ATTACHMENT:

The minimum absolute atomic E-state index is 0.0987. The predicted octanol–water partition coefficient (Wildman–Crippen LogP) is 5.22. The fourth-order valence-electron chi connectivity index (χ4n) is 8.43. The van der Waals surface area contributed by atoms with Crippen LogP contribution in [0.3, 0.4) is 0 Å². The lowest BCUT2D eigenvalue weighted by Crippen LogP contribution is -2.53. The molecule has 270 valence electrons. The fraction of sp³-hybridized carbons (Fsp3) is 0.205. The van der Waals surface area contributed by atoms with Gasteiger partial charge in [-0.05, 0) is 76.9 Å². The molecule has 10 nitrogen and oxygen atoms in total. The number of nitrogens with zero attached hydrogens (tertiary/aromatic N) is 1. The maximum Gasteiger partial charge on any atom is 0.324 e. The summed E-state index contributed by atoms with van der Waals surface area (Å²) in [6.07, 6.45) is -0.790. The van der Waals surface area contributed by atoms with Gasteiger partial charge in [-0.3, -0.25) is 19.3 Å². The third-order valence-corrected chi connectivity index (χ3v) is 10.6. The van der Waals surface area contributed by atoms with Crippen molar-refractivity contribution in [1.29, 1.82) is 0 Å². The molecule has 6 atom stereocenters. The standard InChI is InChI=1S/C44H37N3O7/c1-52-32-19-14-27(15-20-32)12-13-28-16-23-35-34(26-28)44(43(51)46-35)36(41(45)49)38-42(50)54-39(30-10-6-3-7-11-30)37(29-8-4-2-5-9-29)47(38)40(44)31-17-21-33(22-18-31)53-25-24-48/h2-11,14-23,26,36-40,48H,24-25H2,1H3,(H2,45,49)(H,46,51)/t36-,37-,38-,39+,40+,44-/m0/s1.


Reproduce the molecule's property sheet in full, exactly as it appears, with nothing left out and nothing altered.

The minimum absolute atomic E-state index is 0.0987. The predicted octanol–water partition coefficient (Wildman–Crippen LogP) is 5.22. The fourth-order valence-electron chi connectivity index (χ4n) is 8.43. The van der Waals surface area contributed by atoms with Crippen LogP contribution in [0.3, 0.4) is 0 Å². The lowest BCUT2D eigenvalue weighted by Crippen LogP contribution is -2.53. The molecule has 270 valence electrons. The fraction of sp³-hybridized carbons (Fsp3) is 0.205. The van der Waals surface area contributed by atoms with Gasteiger partial charge in [-0.05, 0) is 76.9 Å². The molecule has 10 nitrogen and oxygen atoms in total. The number of nitrogens with zero attached hydrogens (tertiary/aromatic N) is 1. The maximum Gasteiger partial charge on any atom is 0.324 e. The summed E-state index contributed by atoms with van der Waals surface area (Å²) in [6.07, 6.45) is -0.790. The van der Waals surface area contributed by atoms with Gasteiger partial charge in [-0.3, -0.25) is 19.3 Å². The third-order valence-corrected chi connectivity index (χ3v) is 10.6. The van der Waals surface area contributed by atoms with Crippen molar-refractivity contribution in [1.29, 1.82) is 0 Å². The molecule has 6 atom stereocenters. The standard InChI is InChI=1S/C44H37N3O7/c1-52-32-19-14-27(15-20-32)12-13-28-16-23-35-34(26-28)44(43(51)46-35)36(41(45)49)38-42(50)54-39(30-10-6-3-7-11-30)37(29-8-4-2-5-9-29)47(38)40(44)31-17-21-33(22-18-31)53-25-24-48/h2-11,14-23,26,36-40,48H,24-25H2,1H3,(H2,45,49)(H,46,51)/t36-,37-,38-,39+,40+,44-/m0/s1.